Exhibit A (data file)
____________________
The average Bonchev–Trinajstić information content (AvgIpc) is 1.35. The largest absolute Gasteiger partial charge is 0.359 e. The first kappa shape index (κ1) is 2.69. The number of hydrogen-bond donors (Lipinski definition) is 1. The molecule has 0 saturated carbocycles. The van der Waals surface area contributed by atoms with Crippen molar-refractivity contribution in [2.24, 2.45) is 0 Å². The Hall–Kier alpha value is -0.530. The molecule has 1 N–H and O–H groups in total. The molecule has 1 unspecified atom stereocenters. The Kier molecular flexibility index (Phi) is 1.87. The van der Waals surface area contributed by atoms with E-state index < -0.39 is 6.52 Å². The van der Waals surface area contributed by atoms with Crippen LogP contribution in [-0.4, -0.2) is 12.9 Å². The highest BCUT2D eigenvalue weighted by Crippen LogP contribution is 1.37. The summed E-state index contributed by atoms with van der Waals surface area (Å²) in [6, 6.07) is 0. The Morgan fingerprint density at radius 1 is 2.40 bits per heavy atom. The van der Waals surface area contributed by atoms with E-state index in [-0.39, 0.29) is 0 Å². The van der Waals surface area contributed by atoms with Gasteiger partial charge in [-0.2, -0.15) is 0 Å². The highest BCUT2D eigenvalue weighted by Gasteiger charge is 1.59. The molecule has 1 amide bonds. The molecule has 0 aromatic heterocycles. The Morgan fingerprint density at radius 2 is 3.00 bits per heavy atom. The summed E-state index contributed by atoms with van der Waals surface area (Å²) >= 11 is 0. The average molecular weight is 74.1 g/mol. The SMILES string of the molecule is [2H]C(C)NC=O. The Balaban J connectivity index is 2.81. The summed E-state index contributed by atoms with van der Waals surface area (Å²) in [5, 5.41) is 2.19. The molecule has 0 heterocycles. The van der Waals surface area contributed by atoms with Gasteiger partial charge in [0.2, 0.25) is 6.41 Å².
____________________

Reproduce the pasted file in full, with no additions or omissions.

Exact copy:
The average Bonchev–Trinajstić information content (AvgIpc) is 1.35. The largest absolute Gasteiger partial charge is 0.359 e. The first kappa shape index (κ1) is 2.69. The number of hydrogen-bond donors (Lipinski definition) is 1. The molecule has 0 saturated carbocycles. The van der Waals surface area contributed by atoms with Crippen molar-refractivity contribution in [2.24, 2.45) is 0 Å². The Hall–Kier alpha value is -0.530. The molecule has 1 N–H and O–H groups in total. The molecule has 1 unspecified atom stereocenters. The Kier molecular flexibility index (Phi) is 1.87. The van der Waals surface area contributed by atoms with E-state index < -0.39 is 6.52 Å². The van der Waals surface area contributed by atoms with Crippen LogP contribution in [-0.4, -0.2) is 12.9 Å². The highest BCUT2D eigenvalue weighted by Crippen LogP contribution is 1.37. The summed E-state index contributed by atoms with van der Waals surface area (Å²) in [6, 6.07) is 0. The Morgan fingerprint density at radius 1 is 2.40 bits per heavy atom. The van der Waals surface area contributed by atoms with E-state index in [-0.39, 0.29) is 0 Å². The van der Waals surface area contributed by atoms with Gasteiger partial charge in [-0.2, -0.15) is 0 Å². The highest BCUT2D eigenvalue weighted by Gasteiger charge is 1.59. The molecule has 1 amide bonds. The molecule has 0 aromatic heterocycles. The Morgan fingerprint density at radius 2 is 3.00 bits per heavy atom. The summed E-state index contributed by atoms with van der Waals surface area (Å²) >= 11 is 0. The average molecular weight is 74.1 g/mol. The SMILES string of the molecule is [2H]C(C)NC=O. The Balaban J connectivity index is 2.81. The summed E-state index contributed by atoms with van der Waals surface area (Å²) in [5, 5.41) is 2.19. The molecule has 0 heterocycles. The van der Waals surface area contributed by atoms with Gasteiger partial charge in [0.2, 0.25) is 6.41 Å².